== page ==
Some of the “good” news that we have seen includes a report by Hillenbrand Industries that casket sales have been up, a report by Matthews International that their Memorialization Segment sales are pretty much on par with last year’s even though some monument and marker sales are being delayed in this environment, and a recent report by StoneMor that their sales declines are leveling off and they seem to be making progress on their turnaround plan.
Another interesting aspect that we see that indicates a “wait and see” attitude among the death care stocks is that six of the eight stocks in the DCI Index have, at least from some analysts, “Buy” ratings and Service Corporation International even carries a “Strong Buy” rating from E-Trade. There is no rating that we could locate on Security National Financial Corporation and StoneMor carried a “Sell” rating by Smart Consensus. Having a “Buy” rating and the stock price under performing to the market averages indicates to us a “wait and see” attitude among potential investors.
We plan to bring you some information from recent quarterly reports of Hillenbrand Industries, StoneMor, and Assurant this week as well as report on Carriage Services’ latest report, which is scheduled to be released tomorrow, May 19.
The eight public companies that comprise the DCI are: Service Corporation International (funeral homes/cemeteries), StoneMor (funeral homes/cemeteries), Carriage Services (funeral homes/cemeteries), Park Lawn Corporation (funeral home/cemeteries), Hillenbrand Industries (Batesville Casket Company among its businesses), Assurant (Assurant Preneed among its businesses), Matthews International (memorialization products for the cemetery, funeral home, and cremation industries among its businesses), and Security National Financial Corporation (preneed, financial, funeral homes and cemeteries among its businesses).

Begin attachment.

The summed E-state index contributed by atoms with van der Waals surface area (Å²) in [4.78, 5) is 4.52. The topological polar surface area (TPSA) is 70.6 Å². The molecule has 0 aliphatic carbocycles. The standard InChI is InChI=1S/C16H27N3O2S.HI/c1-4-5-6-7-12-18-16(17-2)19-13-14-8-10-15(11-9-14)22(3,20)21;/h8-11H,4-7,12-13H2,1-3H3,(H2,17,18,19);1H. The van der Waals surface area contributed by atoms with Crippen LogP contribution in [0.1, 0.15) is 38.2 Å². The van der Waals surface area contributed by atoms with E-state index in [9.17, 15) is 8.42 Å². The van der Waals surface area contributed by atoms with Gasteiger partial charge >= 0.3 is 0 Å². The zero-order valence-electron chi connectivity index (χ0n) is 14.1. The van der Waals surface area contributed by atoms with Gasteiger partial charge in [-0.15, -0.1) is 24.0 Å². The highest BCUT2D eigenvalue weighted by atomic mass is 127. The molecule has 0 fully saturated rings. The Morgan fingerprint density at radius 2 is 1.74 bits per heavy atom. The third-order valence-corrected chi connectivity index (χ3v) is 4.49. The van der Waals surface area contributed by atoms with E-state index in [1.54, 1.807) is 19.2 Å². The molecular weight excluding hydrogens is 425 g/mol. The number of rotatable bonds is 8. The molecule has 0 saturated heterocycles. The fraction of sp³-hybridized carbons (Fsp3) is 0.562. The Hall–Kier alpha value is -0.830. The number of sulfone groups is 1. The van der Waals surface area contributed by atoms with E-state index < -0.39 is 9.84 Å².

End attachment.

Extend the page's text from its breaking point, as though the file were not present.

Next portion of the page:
Disclaimer–The opinions expressed are those of Funeral Director Daily. The management of Funeral Director Daily has stock positions in Service Corporation International, Park Lawn Corporation, Hillenbrand Industries, and Security National Financial Corporation.
More from the world of Death Care:
- Coronavirus in Oklahoma: Phase Two could see resumption of delayed funeral services. The Oklahoman (OK)
- The crematory is non-stop: A funeral director and the heartbreak of COVID-19. Podcast – KYW (PA)
- Weeping at my auntie’s Zoom levoyah. The Jewish Chronicle.
- American River College’s Funeral Service program provides assistance in NYC. The ARC Current (CA)
- Funeral industry adjusts to services amid social distancing. Las Cruces Bulletin (NM)
- Maxton Funeral Home to open under new ownership as funeral home, events center. The Southern Illinoisan (IL)
- Yonkers funeral director sued for $585,000 for off-the-book funerals. Westfair Business (NY)
- Round the clock cremations stoke mercury fears for neighborhood. Bloomberg Law
- Know Your Neighbor: Jim Meredith, Meredith Funeral Homes. Belleville News-Democrat (IL)
- Arlington national Cemetery will stay closed to the general public over Memorial Day. Military Times.